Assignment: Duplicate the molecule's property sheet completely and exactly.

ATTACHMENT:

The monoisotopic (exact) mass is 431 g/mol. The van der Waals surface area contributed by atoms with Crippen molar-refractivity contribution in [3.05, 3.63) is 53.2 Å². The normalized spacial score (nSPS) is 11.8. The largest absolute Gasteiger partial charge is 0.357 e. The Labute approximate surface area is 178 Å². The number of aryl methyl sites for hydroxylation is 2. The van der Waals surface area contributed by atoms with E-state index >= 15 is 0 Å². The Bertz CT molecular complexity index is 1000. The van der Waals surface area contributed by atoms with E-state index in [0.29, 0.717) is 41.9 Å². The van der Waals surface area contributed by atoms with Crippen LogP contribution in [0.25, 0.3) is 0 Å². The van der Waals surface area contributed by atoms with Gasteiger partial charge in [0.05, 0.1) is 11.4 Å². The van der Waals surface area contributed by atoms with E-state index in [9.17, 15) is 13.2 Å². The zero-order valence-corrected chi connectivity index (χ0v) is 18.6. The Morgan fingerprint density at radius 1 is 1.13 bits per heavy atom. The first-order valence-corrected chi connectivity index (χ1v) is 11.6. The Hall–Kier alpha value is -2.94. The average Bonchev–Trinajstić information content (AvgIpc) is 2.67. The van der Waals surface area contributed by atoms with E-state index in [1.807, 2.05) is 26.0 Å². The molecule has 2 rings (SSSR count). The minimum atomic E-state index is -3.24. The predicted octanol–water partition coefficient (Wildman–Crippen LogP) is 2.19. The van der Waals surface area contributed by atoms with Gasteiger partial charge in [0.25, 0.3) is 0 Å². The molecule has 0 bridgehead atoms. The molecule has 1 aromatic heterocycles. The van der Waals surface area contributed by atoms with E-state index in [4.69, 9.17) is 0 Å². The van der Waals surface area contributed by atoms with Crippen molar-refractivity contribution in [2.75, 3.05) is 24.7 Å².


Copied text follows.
The monoisotopic (exact) mass is 431 g/mol. The van der Waals surface area contributed by atoms with Crippen molar-refractivity contribution in [3.05, 3.63) is 53.2 Å². The normalized spacial score (nSPS) is 11.8. The largest absolute Gasteiger partial charge is 0.357 e. The Labute approximate surface area is 178 Å². The number of aryl methyl sites for hydroxylation is 2. The van der Waals surface area contributed by atoms with E-state index >= 15 is 0 Å². The Bertz CT molecular complexity index is 1000. The van der Waals surface area contributed by atoms with E-state index in [0.29, 0.717) is 41.9 Å². The van der Waals surface area contributed by atoms with Crippen LogP contribution in [0.25, 0.3) is 0 Å². The van der Waals surface area contributed by atoms with Gasteiger partial charge in [0.05, 0.1) is 11.4 Å². The van der Waals surface area contributed by atoms with E-state index in [9.17, 15) is 13.2 Å². The zero-order valence-corrected chi connectivity index (χ0v) is 18.6. The Morgan fingerprint density at radius 1 is 1.13 bits per heavy atom. The first-order valence-corrected chi connectivity index (χ1v) is 11.6. The Hall–Kier alpha value is -2.94. The average Bonchev–Trinajstić information content (AvgIpc) is 2.67. The van der Waals surface area contributed by atoms with E-state index in [1.807, 2.05) is 26.0 Å². The molecule has 2 rings (SSSR count). The minimum atomic E-state index is -3.24. The predicted octanol–water partition coefficient (Wildman–Crippen LogP) is 2.19. The van der Waals surface area contributed by atoms with Gasteiger partial charge in [0.25, 0.3) is 0 Å². The molecule has 0 bridgehead atoms. The molecule has 1 aromatic heterocycles. The van der Waals surface area contributed by atoms with E-state index in [4.69, 9.17) is 0 Å². The van der Waals surface area contributed by atoms with Crippen molar-refractivity contribution in [2.75, 3.05) is 24.7 Å².